Coronavirus advice for businesses

09 Mar 2020


With the rise of confirmed Coronavirus cases in the UK steadily rising, it is important to be prepared in the event of an employee becoming infected in your workplace.

With the rise of confirmed Coronavirus cases in the UK steadily rising, it is important to be prepared in the event of an employee becoming infected in your workplace.

Coronavirus’s are common across the world. However, COVID-19 is a new strain first identified in Wuhan City, China. Symptoms of COVID-19 include coughing, difficulty breathing and fever. The virus has an incubation period of 2 -14 days which means if you have contact with an infected person and do not become ill within 14 days then you have not been infected.

The spread of Corona Virus is caused by:

  • Close contact with an infected person (within 2 metres)
  • Inhaling respiratory secretions such as coughs and sneezes.
  • Touching surfaces, objects and hands that have been touched by an infected person and then touching your own mouth, noses or eyes.

As there is currently no vaccine for COVID-19 the best recommendation is stopping the spread of the virus by:

  • Covering your mouth and nose when coughing and sneezing with a tissue or your sleeve.
  • Putting tissues into the bin directly after sneezing or coughing.
  • Washing hands regularly with soap and water – or hand sanitiser. The recommendation is 20 seconds of hand washing.
  • Avoid close contact with anyone who is unwell.
  • Clean and disinfect surfaces that are frequently touched.
  • Do not touch your eyes, mouth or nose if your hands are unclean.

Any waste that has been in contact with a possibly infected person e.g. tissues should be disposed of by tying a knot in the waste bag and placing in a second bin bag. This should then be stored in a safe place until test results come back confirming the outcome of their test. If the results prove positive then advice will be given on how to dispose of the waste, if results return negative then waste can be disposed of normally.

What to do if an employee or a member of the public becomes unwell and believe they have been exposed to COVID-19

If an employee has recently returned from China or a known affected area and starts to feel unwell at work, then the employee should be removed to an area at least 2 metres away from other people. If possible, they should be isolated in a room with the door shut and an open window for ventilation if available. The unwell person should then contact NHS 111 and wait for assistance. They should follow the guidelines about how to stop the spread of the virus as stated above. If the need to use the toilet arises then they should ideally use a separate bathroom from the rest of the employees.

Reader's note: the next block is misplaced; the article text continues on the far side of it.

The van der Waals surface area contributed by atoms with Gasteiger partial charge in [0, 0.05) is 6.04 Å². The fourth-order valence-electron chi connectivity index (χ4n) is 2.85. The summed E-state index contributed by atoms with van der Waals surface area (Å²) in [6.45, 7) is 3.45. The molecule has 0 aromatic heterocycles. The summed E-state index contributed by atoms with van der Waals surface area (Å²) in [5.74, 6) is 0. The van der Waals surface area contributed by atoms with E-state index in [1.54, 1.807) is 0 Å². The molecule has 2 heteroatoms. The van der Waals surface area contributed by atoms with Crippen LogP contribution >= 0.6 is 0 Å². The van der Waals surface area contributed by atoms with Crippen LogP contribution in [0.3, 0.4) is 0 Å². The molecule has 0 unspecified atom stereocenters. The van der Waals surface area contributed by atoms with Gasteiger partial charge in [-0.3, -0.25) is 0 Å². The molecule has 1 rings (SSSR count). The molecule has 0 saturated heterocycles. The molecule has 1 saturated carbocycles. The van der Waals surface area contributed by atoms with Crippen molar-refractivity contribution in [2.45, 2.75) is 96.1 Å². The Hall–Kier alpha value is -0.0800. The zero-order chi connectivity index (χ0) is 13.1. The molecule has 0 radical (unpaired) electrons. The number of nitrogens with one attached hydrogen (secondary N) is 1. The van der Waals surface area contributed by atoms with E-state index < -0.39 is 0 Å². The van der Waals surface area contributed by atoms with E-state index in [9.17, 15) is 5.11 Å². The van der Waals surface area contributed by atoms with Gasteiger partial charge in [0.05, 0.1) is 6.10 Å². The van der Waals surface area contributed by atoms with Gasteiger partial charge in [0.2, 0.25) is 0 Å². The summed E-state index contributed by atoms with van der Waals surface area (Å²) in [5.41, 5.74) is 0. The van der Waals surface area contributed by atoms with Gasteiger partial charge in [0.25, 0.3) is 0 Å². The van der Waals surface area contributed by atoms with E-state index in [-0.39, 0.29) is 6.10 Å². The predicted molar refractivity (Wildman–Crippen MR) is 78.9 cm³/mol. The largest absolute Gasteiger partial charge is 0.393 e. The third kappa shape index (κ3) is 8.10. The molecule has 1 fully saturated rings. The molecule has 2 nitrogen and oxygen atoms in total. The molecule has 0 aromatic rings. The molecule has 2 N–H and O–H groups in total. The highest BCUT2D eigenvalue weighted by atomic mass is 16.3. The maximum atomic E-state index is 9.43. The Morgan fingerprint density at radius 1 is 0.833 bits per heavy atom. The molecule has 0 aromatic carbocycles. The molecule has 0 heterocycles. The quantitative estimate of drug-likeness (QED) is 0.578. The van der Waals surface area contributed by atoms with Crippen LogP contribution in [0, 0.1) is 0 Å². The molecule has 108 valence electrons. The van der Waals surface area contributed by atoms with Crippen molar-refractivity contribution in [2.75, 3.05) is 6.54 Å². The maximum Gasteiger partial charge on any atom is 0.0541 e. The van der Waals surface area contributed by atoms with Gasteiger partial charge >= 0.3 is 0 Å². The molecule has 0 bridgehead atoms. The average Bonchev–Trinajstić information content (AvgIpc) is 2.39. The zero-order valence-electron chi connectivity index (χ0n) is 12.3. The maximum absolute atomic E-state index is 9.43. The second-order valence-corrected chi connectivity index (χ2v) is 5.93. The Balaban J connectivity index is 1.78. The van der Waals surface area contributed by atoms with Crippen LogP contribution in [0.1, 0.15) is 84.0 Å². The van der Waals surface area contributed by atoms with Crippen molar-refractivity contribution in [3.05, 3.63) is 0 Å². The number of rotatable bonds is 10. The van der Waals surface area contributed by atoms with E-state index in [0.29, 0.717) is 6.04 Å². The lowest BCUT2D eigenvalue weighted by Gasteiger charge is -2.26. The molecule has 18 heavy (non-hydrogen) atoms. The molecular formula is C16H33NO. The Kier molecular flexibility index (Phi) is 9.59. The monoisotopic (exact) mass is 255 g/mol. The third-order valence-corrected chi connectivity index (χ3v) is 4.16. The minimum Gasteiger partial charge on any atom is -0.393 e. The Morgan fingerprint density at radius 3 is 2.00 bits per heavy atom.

What should be done if an employee or someone who has been in the workplace has a confirmed case of COVID-19?

Closure of the workplace is not recommended. Instead the management team will be contacted by Public Health England’s Local Health Protection Team who will identify people who have been in close contact, advise on precautions to take and undertake a risk assessment to advise further.

The Health Protection Team will also give advice to parties that have had close contact with the infected party including anyone in close contact to infected party, close friendship groups or workgroups or any employee living in the same household. Employees in close contact may be told to self-isolate.

How should employers prepare for a possible workplace outbreak?

  • Make sure staff contact numbers and emergency contact details are up to date.
  • Make sure managers are clear on workplace processes such as sickness and absence policies.
  • Implement NHS advice on hygiene such as encouraging everyone to wash their hands regularly and ensuring there are clean places to wash hands with soap and water.
  • Give out hand sanitiser’s and tissues to staff and encourage their use where possible.

How does absence work when dealing with COVID-19?

Medical evidence is not required for the first 7 days of sickness by law. After 7 days the employer decides what is valid evidence for sickness.

Employers should use their discretion when deciding on the need for medical evidence for a period of absence where an employee is advised to self-isolate due to suspected COVID-19, in accordance with the public health advice being issued by the government normal sick pay should be given to people suffering from Coronavirus.

If an employee is a carrier or has been in contact with an infected person, the general advice is for them to self-isolate and further advice is then given by PHE and the NHS.

Will an employee be paid when self-isolating?

If an employee is self-isolating then Aca’s (employment conciliation service) says that it is good practice to offer contractual sick pay, where this is not offered, they should receive statutory sick pay. The government has recently changed legislation for this to be paid on the 1st day of self-isolation as it counts as sickness. Previously statutory sick pay was paid on the 4th day.

What happens if the workplace must be closed?

Generally, the recommendation is that workplaces do not have to close but in the event that the workplace does have to close, employers should plan to have employees working from home on laptops and mobile phones with a way to communicate with their employer and work colleagues.

Your own experiences, questions?

If you have an experience on the impacts of the Corona Virus on your business that you wish to share or if you have any specific questions not included in above please let us know as Central Government wish to know how they can support businesses further.

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